Mi can't stop cry fi Buju
Carolyn Cooper, Contributor
I was one of those black women who immediately got upset with Buju Banton over his browning: "Mi love mi car, mi love mi bike, mi love mi money an ting/But most of all mi love mi browning." Quick to dismiss the youthful DJ as just the typical Jamaican man hung up on light skin, we let him have it.
After the first wave of vexation passed, we took consolation in the fact that we actually didn't want to be just one of a string of objects, however beloved. The unfortunate rhyming of the all-inclusive 'ting' and 'browning' reinforced the sense of the woman as mere commodity.
It took me quite a long time to emancipate myself from mental slavery and admit that the song wasn't simply a generic celebration of brownness as distinct from, and superior to, blackness. Buju was really singing the praises of a particular browning, his Lorna. Even more to the point, what Buju explicitly valued about Lorna was not her colour at all. It was her faith in his unquestionable love despite all the planning and scheming and conning of "di old viper dem - Pamela and Dawn, Suzette and Karen" - who were packing up her head with doubts about his integrity. Lorna stubbornly refused to listen.
Sensitive to the negativity the song provoked, Buju tried to do damage control: "Mi can't stop cry fi all black woman/nuff tings a gwaan fi unu complexion." Buju tried his best to kiss and make up. But we didn't want any condescending tears of sympathy: "Nothing no wrong wid wi, so wi no waan nobody sorry fi wi." Poor Buju: damned if he did and damned if he didn't. He was caught in a vice.
'Rastaman at di control'
These days, Buju Banton is literally imprisoned in the United States penal colony, charged with possession of cocaine with the intent to distribute. I don't want to believe a word of it. I've deliberately not read the damning affidavit because I'm like Lorna on this one: :All di rumour di informer dem a spread me just not listening."
I'm the first to admit that I am totally prejudiced in favour of Buju Banton's innocence. Completely. Irrationally. I've made a pre-judgement and I don't want any 'facts' to confuse the issue. Even if I were to see the video of the knife-licking, I would refuse to believe the evidence of my own eyes. In this instance, faith is not the substance of things hoped for or the evidence of things not seen. It is hope that there is no evidence that Buju was dealing in the substance.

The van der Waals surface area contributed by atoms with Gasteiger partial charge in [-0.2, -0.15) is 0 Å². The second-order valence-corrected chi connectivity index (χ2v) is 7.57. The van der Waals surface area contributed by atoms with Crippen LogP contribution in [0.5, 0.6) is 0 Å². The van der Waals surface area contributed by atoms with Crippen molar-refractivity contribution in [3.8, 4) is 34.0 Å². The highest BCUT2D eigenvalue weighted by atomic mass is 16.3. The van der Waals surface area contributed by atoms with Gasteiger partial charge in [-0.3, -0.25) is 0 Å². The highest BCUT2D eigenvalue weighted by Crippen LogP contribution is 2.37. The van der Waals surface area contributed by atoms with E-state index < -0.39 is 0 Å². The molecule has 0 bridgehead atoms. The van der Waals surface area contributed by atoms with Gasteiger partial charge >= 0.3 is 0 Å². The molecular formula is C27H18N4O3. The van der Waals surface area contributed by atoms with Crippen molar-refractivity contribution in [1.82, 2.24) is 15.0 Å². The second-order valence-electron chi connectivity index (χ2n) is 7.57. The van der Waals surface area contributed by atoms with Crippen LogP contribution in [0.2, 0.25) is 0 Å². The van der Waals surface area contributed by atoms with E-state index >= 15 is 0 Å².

The Mark Myrie I think I know is an honourable man. I've visited his Gargamel studio on more than one occasion and sat in on the reasonings that flow freely in the yard. The day I went to confirm arrangements for the launch of his Rasta Got Soul album at the University of the West Indies (UWI), Mona, in April last year, I got caught up for more than three hours in philosophical conversation on the meaning of life. 'Yu done know how Rastaman love fi reason - especially when dem got soul.'
And on that score, I must big up Dr Leahcim Semaj for lifting the level of talk radio in Jamaica over the last few months with his 'reasoning' programme. It is so inspiring to listen to an 'upful' public intellectual who is in touch with the masses of the people and yet doesn't think he needs to talk down to us to be popular. I also have to give 'nuff respects' to Mutabaruka for his brilliant new TV show. 'Two Rastaman at di control.' How things and times have changed in Jamaica!
'Hills and Valleys'
This year marks the 50th anniversary of the publication by the Institute of Social and Economic Research at UWI, Mona, of the Report on the Ras Tafari Movement in Kingston, Jamaica, written by Rex Nettleford, Roy Augier and M.G. Smith. On the recommendation of yet another rastaman at the control, Dr Jalani Niaah of the UWI will host an international conference to acknowledge the anniversary: 'Negotiating the African Presence: Rastafari Livity and Scholarship'. The date of this historic conference, August 17-20, was chosen to celebrate the birthday of Marcus Garvey whose vision of African redemption is so central to the Rastafari movement.
A foundational theme in Rastafari philosophy is repatriation to Africa, whether physically or ideologically. Buju Banton's Hills and Valleys is a powerful evocation of this desire to return to ancestral homelands. In his present state of imprisonment 'a farin', the insistently repetitive lyrics are heartbreaking:
It hard, it hard, it hard
Let them know we waan go
home a we yard
It hard, it hard, it hard
Oh God, we waan go home!
Marcus Garvey offers Buju stern advice in the introduction to his poem 'The Tragedy of White Injustice': "The object I have in view is to get the Negro to accomplish much for himself out of his own thoughtfulness. To arouse that thoughtfulness, he must be shocked or otherwise he must be driven to see the unusual that is operating against him, and so this little pamphlet was written during a time of leisure in jail in 1927."
Buju's shocking imprisonment gives him the 'leisure' to reflect on his folly in mixing up himself with the wrong crowd; or worse, being guilty as charged - a possibility I do concede in moments of rationality. All the same, mi naa stop cry fi di Gargamel 'til im step outa Babylon prison an come back a yard.